1. The problem is if Labour is too weak, then we’re really doomed when National takes over. 🙁 Someone really needs to man up (or woman up?) and say “yes, we’re removing the lanes and some parking spots because there are much bigger things at stake than your convenience”.

        1. Again, the solution is in proposing best practice solutions, and using modern deliberative democracy methods to get them over the line.

          What we have instead is a fear of engagement. An assumption of opposition. And sometimes the opposition is actually true, due to the public being misinformed, but usually it’s not – it’s just a vocal minority voice you should expect from a population who haven’t seen the benefits of change yet. But the assumption compromises the technical solutions. So best practice doesn’t even get offered.

          But I guess we’ll see in a few days, maybe.

    2. Yes. The view is important and makes the journey more enjoyable.
      I always assume that getting on to the train from a safe street platform would be easy. Building steps, lifts, extra platforms underground makes it more trouble.

    3. OK my blood pressure has gone down abit thanks to your and others rational comments on GA.. Thank God. OMG I was like is this a twiglight zone nightmare ..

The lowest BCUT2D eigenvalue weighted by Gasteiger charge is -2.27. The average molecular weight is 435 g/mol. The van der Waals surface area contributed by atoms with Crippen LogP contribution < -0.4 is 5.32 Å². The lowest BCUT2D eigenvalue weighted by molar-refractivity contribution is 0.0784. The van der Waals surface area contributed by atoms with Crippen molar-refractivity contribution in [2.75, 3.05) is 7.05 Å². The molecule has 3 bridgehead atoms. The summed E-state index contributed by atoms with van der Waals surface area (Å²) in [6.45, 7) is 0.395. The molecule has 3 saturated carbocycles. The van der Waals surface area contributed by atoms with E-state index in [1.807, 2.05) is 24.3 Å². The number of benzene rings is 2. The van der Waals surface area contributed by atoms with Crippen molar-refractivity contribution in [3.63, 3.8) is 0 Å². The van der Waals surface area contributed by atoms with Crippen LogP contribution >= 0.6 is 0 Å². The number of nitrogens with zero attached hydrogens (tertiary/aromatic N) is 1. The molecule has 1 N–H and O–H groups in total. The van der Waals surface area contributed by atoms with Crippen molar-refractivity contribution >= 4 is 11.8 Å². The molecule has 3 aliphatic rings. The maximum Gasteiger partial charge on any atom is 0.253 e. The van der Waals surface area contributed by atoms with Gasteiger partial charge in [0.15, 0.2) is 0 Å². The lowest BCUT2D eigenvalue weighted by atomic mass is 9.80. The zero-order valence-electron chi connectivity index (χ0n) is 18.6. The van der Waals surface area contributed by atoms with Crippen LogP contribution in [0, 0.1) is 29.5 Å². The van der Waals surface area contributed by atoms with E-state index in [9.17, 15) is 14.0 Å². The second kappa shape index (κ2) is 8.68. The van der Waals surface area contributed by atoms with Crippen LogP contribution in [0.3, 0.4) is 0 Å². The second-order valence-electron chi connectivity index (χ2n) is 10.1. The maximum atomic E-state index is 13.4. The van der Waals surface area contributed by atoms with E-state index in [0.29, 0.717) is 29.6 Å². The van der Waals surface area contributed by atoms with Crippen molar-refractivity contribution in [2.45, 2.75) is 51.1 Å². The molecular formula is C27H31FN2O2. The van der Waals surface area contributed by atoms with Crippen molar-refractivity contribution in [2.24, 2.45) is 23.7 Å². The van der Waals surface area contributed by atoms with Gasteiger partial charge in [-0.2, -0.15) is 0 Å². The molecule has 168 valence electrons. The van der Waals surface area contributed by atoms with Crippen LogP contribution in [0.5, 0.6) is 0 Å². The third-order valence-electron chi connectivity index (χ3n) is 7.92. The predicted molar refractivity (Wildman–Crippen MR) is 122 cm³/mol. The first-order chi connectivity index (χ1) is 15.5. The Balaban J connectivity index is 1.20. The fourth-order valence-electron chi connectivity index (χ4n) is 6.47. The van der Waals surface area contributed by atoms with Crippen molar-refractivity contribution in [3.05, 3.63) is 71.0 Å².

But good to see all transport buffs are saying what a joke.. And yes National just as bad. NZ First is looking rational.

  4. I will be looking to see how many existing buses light rail removes from the CBD. Remember AT claimed the original problem was too many buses in the CBD and that needed light rail on Dominion Road as a solution?

    The decision will show us if any of that was ever true.

      1. Right, ‘Busnake’ was a thing back then but it didn’t capture anyone’s imagination as intended so we should never mention it ever again?

        If the decision is for Sandringham Road it will prove the lie.

        1. I used to see that chaos on Symonds Street every morning for a while.

          If you look closely you can also see those buses are gradually sinking into the street surface.

        2. There is a bus from Sandringham Rd every couple of minutes at peak so surely this would take just about as many buses out of the city ctr as Dominion Rd does?

    1. Yes that will be fascinating. I raised this many times, including directly with the Minister and ALR representatives, pointing out that light rail near Sandringham Road would mean that the 20 buses an hour on Dominion Road need to remain. So what about the claimed bus congestion in the CBD issue? How will that be solved? Like you Miffy I am keen to hear the answer.

      1. The probable answer is the buses were a convenient excuse for light rail which appears to be a solution looking for a problem.

        1. Perhaps the answer is since NZTA took over they are no longer worried about solving actual problems, and just trying to build bigger and bigger things because that’s what they do. Like their harbour tunnel, their east west link, their cycle bridge. All of those dropped all hints of problem solving and went gangbusters to build big castles in the sky.
          They’ve done the same here, it’s no longer aimed at transport problems but veered off on a weird tangent about getting a grade separated metro tunnel because some Canadians made a brochure.